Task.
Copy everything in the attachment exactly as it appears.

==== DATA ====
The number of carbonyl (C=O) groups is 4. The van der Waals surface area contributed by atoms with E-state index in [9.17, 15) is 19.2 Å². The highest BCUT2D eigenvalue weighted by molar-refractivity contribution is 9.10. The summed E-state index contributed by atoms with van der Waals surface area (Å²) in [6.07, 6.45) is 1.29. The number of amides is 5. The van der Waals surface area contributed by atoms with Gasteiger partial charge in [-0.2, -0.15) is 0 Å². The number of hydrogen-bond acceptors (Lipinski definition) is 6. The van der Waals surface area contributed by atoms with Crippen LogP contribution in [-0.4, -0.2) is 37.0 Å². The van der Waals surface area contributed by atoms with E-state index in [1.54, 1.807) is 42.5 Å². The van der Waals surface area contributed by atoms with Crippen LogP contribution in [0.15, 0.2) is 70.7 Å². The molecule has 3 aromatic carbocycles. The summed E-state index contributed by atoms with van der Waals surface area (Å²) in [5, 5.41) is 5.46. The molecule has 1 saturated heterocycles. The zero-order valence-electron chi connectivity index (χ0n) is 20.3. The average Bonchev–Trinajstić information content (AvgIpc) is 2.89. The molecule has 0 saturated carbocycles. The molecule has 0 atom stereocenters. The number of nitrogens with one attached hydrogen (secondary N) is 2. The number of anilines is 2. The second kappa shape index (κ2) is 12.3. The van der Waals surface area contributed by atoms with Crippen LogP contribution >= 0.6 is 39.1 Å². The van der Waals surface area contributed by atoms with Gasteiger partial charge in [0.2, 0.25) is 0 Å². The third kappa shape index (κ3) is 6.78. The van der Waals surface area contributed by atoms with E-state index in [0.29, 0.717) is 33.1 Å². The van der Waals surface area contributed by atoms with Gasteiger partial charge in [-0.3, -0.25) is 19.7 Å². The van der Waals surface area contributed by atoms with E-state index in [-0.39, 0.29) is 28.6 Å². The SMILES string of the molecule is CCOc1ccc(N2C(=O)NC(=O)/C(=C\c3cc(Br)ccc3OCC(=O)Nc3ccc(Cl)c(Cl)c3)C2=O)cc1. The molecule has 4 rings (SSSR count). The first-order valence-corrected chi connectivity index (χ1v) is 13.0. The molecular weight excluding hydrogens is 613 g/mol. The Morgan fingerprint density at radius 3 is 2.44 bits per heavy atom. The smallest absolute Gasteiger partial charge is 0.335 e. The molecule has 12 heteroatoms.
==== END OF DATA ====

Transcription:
The number of carbonyl (C=O) groups is 4. The van der Waals surface area contributed by atoms with E-state index in [9.17, 15) is 19.2 Å². The highest BCUT2D eigenvalue weighted by molar-refractivity contribution is 9.10. The summed E-state index contributed by atoms with van der Waals surface area (Å²) in [6.07, 6.45) is 1.29. The number of amides is 5. The van der Waals surface area contributed by atoms with Gasteiger partial charge in [-0.2, -0.15) is 0 Å². The number of hydrogen-bond acceptors (Lipinski definition) is 6. The van der Waals surface area contributed by atoms with Crippen LogP contribution in [-0.4, -0.2) is 37.0 Å². The van der Waals surface area contributed by atoms with E-state index in [1.54, 1.807) is 42.5 Å². The van der Waals surface area contributed by atoms with Crippen LogP contribution in [0.15, 0.2) is 70.7 Å². The molecule has 3 aromatic carbocycles. The summed E-state index contributed by atoms with van der Waals surface area (Å²) in [5, 5.41) is 5.46. The molecule has 1 saturated heterocycles. The zero-order valence-electron chi connectivity index (χ0n) is 20.3. The average Bonchev–Trinajstić information content (AvgIpc) is 2.89. The molecule has 0 saturated carbocycles. The molecule has 0 atom stereocenters. The number of nitrogens with one attached hydrogen (secondary N) is 2. The number of anilines is 2. The second kappa shape index (κ2) is 12.3. The van der Waals surface area contributed by atoms with Crippen LogP contribution >= 0.6 is 39.1 Å². The van der Waals surface area contributed by atoms with Gasteiger partial charge in [0.2, 0.25) is 0 Å². The third kappa shape index (κ3) is 6.78. The van der Waals surface area contributed by atoms with E-state index in [0.29, 0.717) is 33.1 Å². The van der Waals surface area contributed by atoms with Gasteiger partial charge in [-0.3, -0.25) is 19.7 Å². The van der Waals surface area contributed by atoms with E-state index in [-0.39, 0.29) is 28.6 Å². The SMILES string of the molecule is CCOc1ccc(N2C(=O)NC(=O)/C(=C\c3cc(Br)ccc3OCC(=O)Nc3ccc(Cl)c(Cl)c3)C2=O)cc1. The molecule has 4 rings (SSSR count). The first-order valence-corrected chi connectivity index (χ1v) is 13.0. The molecular weight excluding hydrogens is 613 g/mol. The Morgan fingerprint density at radius 3 is 2.44 bits per heavy atom. The smallest absolute Gasteiger partial charge is 0.335 e. The molecule has 12 heteroatoms.